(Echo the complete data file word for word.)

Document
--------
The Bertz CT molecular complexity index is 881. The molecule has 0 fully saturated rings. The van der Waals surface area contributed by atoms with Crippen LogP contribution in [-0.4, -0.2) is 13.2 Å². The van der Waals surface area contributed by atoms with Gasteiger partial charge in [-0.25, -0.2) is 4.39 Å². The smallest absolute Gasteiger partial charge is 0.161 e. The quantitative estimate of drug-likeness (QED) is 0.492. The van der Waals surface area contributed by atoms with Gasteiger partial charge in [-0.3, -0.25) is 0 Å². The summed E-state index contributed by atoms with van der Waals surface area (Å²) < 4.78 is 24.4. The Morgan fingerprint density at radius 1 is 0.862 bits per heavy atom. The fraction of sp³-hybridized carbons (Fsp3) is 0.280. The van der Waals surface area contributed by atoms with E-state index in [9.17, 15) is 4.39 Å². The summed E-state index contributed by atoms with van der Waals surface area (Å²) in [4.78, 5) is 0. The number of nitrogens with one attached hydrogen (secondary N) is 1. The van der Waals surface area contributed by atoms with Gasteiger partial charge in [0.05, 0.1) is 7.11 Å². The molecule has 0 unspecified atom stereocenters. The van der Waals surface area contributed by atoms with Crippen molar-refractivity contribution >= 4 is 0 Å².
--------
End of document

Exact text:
The Bertz CT molecular complexity index is 881. The molecule has 0 fully saturated rings. The van der Waals surface area contributed by atoms with Crippen LogP contribution in [-0.4, -0.2) is 13.2 Å². The van der Waals surface area contributed by atoms with Gasteiger partial charge in [-0.25, -0.2) is 4.39 Å². The smallest absolute Gasteiger partial charge is 0.161 e. The quantitative estimate of drug-likeness (QED) is 0.492. The van der Waals surface area contributed by atoms with Gasteiger partial charge in [-0.3, -0.25) is 0 Å². The summed E-state index contributed by atoms with van der Waals surface area (Å²) < 4.78 is 24.4. The Morgan fingerprint density at radius 1 is 0.862 bits per heavy atom. The fraction of sp³-hybridized carbons (Fsp3) is 0.280. The van der Waals surface area contributed by atoms with E-state index in [9.17, 15) is 4.39 Å². The summed E-state index contributed by atoms with van der Waals surface area (Å²) in [4.78, 5) is 0. The number of nitrogens with one attached hydrogen (secondary N) is 1. The van der Waals surface area contributed by atoms with Gasteiger partial charge in [0.05, 0.1) is 7.11 Å². The molecule has 0 unspecified atom stereocenters. The van der Waals surface area contributed by atoms with Crippen molar-refractivity contribution >= 4 is 0 Å².